Could the next American Girl doll be a refugee?

As an American child growing up in Belgium and France, Laura Laurie mostly learned about American history from the popular American Girl books. Her favorite was Kirsten, the girl of the 1850s, who emigrated with her family from Sweden to a homestead in what is now Minnesota.

Now Laurie thinks it’s time for the popular toy company to tell a new story of coming to America. She’s started a petition asking American Girl to model its next doll after a modern refugee.

“People are still fleeing their countries and coming here and learning English and making friends and growing aspirations for who they want to become,” she said. “We’re not homesteading now, but that story is still relevant today,” Laurie said.

Laurie worked with an illustrator to create three suggested characters for American Girl, each reflecting a different refugee experience: Maiah, Sara, and Magan. Two of the three wear a headscarf, and Laurie said she imagined all three as Muslim.

The American Girl company has a unique platform to model compassion, curiosity, and belonging for children as it shares the stories of American girls from a variety of times, places, and experiences, according to Laurie’s petition on

American Girl has several historical characters, each accompanied by her own doll and series of books. The company also produces a contemporary Girl of the Year each year. The girl of 2020 is Joss, a “fierce surfer girl” and the company’s first doll with a disability (she wears a hearing aid).

Laurie’s isn’t the first petition to ask American Girl to create a Muslim character.

In 2017, another petition, by middle school student Salwa Khan and her sister, Zahra, asked the head of the company to create a Muslim American doll. It garnered more than 14,000 signatures.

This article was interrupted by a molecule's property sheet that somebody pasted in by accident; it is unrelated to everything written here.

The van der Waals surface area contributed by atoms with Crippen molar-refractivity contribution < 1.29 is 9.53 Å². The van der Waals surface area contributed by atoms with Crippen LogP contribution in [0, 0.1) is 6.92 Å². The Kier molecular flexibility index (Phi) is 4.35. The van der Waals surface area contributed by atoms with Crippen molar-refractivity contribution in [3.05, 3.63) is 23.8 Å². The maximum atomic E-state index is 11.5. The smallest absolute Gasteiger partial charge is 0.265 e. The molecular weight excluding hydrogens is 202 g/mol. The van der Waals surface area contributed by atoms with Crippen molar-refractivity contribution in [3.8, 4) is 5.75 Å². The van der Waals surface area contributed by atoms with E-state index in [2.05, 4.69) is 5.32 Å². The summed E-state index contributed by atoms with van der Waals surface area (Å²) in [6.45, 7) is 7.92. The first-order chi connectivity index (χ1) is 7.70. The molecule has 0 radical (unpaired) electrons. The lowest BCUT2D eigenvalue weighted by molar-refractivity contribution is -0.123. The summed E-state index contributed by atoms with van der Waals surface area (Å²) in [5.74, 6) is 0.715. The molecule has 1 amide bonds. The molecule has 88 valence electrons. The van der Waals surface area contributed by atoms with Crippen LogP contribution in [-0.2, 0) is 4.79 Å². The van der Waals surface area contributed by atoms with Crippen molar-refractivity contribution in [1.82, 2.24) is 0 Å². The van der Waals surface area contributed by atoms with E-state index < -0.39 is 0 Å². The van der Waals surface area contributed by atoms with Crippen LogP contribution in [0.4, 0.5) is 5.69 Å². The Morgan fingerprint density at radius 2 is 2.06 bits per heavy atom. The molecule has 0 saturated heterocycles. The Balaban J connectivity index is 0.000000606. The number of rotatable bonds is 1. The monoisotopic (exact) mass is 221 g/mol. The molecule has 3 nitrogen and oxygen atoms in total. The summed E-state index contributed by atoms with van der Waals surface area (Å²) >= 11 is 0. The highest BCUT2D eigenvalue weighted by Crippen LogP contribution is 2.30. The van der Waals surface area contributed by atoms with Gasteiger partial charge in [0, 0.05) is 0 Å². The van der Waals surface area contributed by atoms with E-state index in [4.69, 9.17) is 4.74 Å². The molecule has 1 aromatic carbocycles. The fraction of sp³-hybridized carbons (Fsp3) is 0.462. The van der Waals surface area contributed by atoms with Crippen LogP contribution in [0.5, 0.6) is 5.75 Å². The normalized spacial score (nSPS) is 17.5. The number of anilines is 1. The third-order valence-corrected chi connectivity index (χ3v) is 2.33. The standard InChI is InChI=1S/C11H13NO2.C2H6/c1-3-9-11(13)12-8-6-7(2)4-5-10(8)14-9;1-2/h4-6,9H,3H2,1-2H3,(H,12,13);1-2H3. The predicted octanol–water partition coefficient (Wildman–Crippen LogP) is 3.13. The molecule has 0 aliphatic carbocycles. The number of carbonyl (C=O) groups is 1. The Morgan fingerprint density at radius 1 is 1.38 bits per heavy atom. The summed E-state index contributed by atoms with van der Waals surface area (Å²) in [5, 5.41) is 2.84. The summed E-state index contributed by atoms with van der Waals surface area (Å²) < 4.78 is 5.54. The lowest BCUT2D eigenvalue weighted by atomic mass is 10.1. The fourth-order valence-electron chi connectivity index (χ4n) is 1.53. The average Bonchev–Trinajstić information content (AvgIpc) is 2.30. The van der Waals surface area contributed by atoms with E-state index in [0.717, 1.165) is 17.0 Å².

It’s important for young Muslim girls to see themselves represented in beloved stories and dolls like American Girls, said Judy Sengsone, creator of MU Girls, a collection of Muslim characters featured in coloring books, stickers, and other educational materials.

Sengsone started MU Girls when she was pregnant in 2000 so that her daughter would grow up with positive role models and encouragement both to be herself and to be proud of her beliefs.

“When a Muslim girl sees characters she can relate to, she can be really proud of herself and wear the hijab and still be different but, at the same time, be a part of that community,” she said.

It’s important, too, to share refugees’ stories, according to Jody May, education manager at Exodus World Service, a Christian nonprofit based in the Chicago suburbs that works to build bridges between Christians and refugees who are resettled in the area.

It’s not just refugee children who will recognize themselves as American girls in the story, but all children and their parents, May said.

“For children to be able to see these dolls and see themselves in the character in the story that’s behind the doll is so beautiful,” May said. “That allows our children to grow in them a desire to welcome others who may be different.”

Laurie, who now lives in Chicago, has volunteered with Exodus World Service for years and said her own Christian faith motivated her to create the petition, which had gathered more than 660 signatures in the first few weeks.

She completed the project, which also includes a Refugee Girl website, as part of a fellowship through her church, Holy Trinity Church in Chicago. Asked to identify an area of “brokenness” in the city, she thought of the lack of positive stories she heard about refugees.

“I think by inviting the American Girl company to pay attention to the importance of refugee stories and people, we are showing God’s love to the world and to refugees,” she said.  

Emily McFarlan Miller

Emily McFarlan Miller is a freelance journalist reporting on the spiritual and the supernatural. 

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